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Macon Personal Injury Attorneys > Blog > Workers' Compensation > Hearing Loss and Workers’ Compensation: What You Should Know

Hearing Loss and Workers’ Compensation: What You Should Know


Work injuries can take many different forms. Some occur as a result of a traumatic accident, while others result from exposure to certain substances or conditions over a longer period of time. In the case of the latter — injuries or medical conditions that result from long-term, prolonged exposure — it is important for the injured worker to know that they may be eligible for benefits. Even though the injury or condition did not result from an accident in the traditional sense, Georgia law is clear that certain kinds of injuries that fall into this category can be compensable. Hearing loss is one of them, depending upon the type and degree of hearing loss. The following are some key things you should know about hearing loss and workers’ compensation in Georgia.

Hearing Loss is Commonly Caused by Work Conditions

 Certain work conditions commonly cause hearing loss, according to the Centers for Disease Control and Prevention (CDC), and occupational exposures are the cause of hearing difficulty for about 25 percent of workers who say they have hearing problems.

In total, the CDC estimates that about 22 million workers are exposed annually to noise in their jobs, some of which could lead to hearing difficulty or hearing loss.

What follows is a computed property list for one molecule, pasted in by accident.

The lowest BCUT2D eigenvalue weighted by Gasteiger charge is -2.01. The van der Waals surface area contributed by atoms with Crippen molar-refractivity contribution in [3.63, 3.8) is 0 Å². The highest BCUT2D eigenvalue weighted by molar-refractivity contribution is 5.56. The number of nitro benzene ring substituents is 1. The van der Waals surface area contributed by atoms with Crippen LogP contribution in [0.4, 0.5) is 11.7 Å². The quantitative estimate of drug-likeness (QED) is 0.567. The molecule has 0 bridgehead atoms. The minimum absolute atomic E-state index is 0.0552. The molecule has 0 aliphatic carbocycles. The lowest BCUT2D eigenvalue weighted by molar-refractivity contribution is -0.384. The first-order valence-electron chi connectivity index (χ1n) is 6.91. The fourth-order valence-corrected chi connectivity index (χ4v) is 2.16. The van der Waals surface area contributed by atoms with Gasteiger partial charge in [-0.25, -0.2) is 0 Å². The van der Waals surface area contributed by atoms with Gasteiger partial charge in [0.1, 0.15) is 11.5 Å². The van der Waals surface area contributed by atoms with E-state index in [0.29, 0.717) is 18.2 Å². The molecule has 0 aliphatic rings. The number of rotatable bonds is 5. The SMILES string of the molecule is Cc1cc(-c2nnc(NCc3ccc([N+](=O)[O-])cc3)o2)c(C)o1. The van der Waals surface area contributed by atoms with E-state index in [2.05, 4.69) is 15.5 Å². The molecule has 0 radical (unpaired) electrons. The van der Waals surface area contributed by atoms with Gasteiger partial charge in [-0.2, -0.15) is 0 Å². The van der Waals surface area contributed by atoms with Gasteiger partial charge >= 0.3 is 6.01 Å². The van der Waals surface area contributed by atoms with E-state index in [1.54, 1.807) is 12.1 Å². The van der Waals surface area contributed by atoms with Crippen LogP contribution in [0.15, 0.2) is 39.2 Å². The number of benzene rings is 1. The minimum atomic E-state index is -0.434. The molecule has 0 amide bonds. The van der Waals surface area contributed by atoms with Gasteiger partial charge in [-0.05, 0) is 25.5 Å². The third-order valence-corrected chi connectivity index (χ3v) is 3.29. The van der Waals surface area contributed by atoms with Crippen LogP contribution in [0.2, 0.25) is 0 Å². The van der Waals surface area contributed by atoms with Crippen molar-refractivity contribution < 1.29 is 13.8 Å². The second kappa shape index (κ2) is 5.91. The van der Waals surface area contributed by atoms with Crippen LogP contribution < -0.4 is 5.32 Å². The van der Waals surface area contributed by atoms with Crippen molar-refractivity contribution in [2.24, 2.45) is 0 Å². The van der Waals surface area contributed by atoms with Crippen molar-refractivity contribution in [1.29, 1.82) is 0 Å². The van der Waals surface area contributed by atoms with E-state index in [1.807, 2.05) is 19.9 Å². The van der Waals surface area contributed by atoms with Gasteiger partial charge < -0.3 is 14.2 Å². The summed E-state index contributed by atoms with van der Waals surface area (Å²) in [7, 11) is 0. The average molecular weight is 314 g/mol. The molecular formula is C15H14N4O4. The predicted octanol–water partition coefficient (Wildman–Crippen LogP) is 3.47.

Occupational Hearing Loss Can Result in Other Workplace Safety Issues 

When a worker has difficulty hearing, their ability to remain safe in other workplace conditions can be impacted, as well. For example, as the CDC explains, a worker with hearing loss might not hear an oncoming vehicle, a forklift backing up, or an alerting smoke or carbon monoxide detector.

Some Hearing Loss Can Be Compensable through the Georgia Workers’ Compensation System 

Under Georgia law, “compensation for loss of hearing caused by harmful noise” may be compensable through the Georgia workers’ compensation, based on the degree of hearing impairment.

The law is clear that “harmful noise” refers to “sound in employment capable of producing occupational loss of hearing,” which includes sounds of 90 decibels or more. The law clarifies that “sound of an intensity of less than 90 decibels . . . shall be deemed incapable of producing occupational loss of hearing.” Further, “hearing losses for frequencies below 500 and above 2,000 cycles per second are not to be considered as constituting compensable hearing disability.” A person’s payment will then be based on their percentage of hearing loss.

Accordingly, it will be essential to document the type of sound, intensity, and frequency to which you were exposed in the workplace in order to receive workers’ compensation benefits. A lawyer can help with this process.

Contact a Workers’ Compensation Lawyer in Macon, Georgia 

Anyone who has experienced significant hearing loss as a result of their job duties or work environment should get in touch with one of the experienced Macon workers’ compensation attorneys at the Law Offices of Buzzell, Welsh & Hill to find out more about seeking workers’ compensation benefits. While it is important to understand that all types of hearing loss are not compensable, at the same time, there are many forms and degrees of hearing loss that can be compensable through the Georgia workers’ compensation system. Contact us today to find out more about your eligibility for benefits.




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